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Is it possible to get list of all Processes which are running in the Android system, and kill some of them? I know that there are some applications (task managers), but I would like to write my own, simple application.

I would like to write simple task manager, just list of all processes and button which will kill some of them.

Could you just write some Java methods which I can call in order to get list of process, and method for killing them. Or just give me some advice's.

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3 Answers 3

Killing apps/services in Android is generally a really bad idea. Whilst it is possible to write task killer apps, it shouldn't be encouraged for anything outside of development/debugging purposes.

Task management is the responsibility of the Android O/S, the tasks you can see are not processes (in the sense of the processes you see in the Windows task manager for example), in fact, they only have a process when Android tells them they can have one.

Apps are regularly broken by these task management tools, as they often fail to recover from the forced termination, particularly if they were busy writing to a file or using another resource when they were killed. It also puts the handset users into a false expectation that the apps listed are actually RUNNING on their phone, which they are often not. This is explained in the [ActivityManager docs][1]:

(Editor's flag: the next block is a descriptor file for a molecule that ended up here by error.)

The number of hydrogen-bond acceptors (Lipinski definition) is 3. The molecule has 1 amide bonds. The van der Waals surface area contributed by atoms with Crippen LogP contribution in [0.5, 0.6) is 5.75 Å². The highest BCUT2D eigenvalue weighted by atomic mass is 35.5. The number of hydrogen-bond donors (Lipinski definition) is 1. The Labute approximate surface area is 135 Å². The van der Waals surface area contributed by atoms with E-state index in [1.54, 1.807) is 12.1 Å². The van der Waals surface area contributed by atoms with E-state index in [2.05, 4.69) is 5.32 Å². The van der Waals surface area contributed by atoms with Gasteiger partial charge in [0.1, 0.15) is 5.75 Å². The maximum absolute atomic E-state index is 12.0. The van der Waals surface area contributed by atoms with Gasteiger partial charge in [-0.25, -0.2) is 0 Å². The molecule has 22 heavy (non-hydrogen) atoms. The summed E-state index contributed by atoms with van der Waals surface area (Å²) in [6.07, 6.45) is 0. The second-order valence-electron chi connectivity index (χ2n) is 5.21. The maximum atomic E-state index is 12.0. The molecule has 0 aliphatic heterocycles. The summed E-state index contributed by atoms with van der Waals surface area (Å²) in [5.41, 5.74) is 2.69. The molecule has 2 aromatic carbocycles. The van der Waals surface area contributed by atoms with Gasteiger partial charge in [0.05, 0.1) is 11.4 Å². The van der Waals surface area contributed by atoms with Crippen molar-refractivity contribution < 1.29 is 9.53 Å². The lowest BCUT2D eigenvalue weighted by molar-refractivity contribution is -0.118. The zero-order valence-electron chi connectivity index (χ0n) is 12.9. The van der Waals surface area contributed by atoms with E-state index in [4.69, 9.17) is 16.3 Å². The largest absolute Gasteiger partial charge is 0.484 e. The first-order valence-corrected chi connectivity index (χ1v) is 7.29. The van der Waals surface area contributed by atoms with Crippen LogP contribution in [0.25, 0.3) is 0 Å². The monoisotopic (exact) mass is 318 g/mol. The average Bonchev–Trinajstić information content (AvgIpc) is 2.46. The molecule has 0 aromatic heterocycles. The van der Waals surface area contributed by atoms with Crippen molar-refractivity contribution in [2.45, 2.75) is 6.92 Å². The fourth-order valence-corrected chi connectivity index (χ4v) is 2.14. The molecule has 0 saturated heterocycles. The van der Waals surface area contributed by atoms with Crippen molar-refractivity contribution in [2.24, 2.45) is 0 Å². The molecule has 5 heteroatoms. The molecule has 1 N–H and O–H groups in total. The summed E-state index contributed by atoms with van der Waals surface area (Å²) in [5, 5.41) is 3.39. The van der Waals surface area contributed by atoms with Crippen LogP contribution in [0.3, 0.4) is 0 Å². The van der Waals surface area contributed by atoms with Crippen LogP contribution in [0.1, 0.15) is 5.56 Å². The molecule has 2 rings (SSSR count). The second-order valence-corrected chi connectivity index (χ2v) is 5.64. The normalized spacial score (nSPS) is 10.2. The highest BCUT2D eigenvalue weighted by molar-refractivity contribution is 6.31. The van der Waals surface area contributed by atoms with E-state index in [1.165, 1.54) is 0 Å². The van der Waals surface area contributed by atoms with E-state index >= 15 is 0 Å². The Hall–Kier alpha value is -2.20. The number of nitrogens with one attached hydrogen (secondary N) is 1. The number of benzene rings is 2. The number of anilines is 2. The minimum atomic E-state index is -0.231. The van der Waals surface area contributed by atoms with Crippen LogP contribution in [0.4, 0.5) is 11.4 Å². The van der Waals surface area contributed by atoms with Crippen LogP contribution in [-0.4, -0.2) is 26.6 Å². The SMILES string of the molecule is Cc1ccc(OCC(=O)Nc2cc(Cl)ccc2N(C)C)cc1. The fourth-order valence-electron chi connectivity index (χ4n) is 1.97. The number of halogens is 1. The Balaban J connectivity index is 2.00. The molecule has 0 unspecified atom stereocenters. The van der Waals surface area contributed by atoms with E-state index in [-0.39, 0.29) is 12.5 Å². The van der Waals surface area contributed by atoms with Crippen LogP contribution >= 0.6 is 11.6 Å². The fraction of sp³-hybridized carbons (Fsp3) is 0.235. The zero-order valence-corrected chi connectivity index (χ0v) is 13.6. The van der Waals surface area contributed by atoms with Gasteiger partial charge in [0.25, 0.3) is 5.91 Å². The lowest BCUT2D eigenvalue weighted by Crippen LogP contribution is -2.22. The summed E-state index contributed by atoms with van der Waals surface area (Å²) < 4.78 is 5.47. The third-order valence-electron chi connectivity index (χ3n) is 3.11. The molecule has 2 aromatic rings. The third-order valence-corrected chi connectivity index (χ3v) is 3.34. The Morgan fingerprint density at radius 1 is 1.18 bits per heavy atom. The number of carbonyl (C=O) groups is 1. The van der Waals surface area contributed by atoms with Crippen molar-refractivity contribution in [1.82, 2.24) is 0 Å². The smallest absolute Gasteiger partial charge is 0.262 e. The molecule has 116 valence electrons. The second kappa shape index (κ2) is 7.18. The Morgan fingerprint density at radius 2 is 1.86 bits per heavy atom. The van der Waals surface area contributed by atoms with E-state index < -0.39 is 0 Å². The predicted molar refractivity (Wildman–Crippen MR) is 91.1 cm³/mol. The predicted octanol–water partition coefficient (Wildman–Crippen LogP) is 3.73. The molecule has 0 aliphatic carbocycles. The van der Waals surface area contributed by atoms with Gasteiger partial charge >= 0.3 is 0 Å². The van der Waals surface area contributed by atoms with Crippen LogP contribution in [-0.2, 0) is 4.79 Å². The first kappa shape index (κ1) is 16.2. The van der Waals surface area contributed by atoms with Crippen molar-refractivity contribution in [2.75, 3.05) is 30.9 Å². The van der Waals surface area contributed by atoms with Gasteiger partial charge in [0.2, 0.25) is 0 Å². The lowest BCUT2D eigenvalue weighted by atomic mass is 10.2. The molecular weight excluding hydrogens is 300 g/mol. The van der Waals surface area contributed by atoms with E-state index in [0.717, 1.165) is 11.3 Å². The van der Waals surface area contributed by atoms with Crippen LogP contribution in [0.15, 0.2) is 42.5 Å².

Information you can retrieve about a particular task that is currently "running" in the system. Note that a running task does not mean the given task actual has a process it is actively running in; it simply means that the user has gone to it and never closed it, but currently the system may have killed its process and is only holding on to its last state in order to restart it when the user returns.

When you see the list of running apps in apps like TaskKiller or Quick System Info, many of them are not actually running, they are just in a suspended state. These apps are not consuming system resources because Android has decided to stop them until they are needed again. However, when you kill them, you don't give them time to shut down cleanly, and when you try to launch them next time you can be presented with an unfriendly force close dialog. I have seen apps break completely, with even a re-install being ineffective, because they are trying to read a corrupted file on the SD card, or they use unofficial API calls.

In short, friends don't let friends use task killers in Android.

Anyway, to answer your question, the ActivityManageris what most of these apps use to list activities that are in running/suspended state.

freetaskmanager is an example of one of these task managers in use.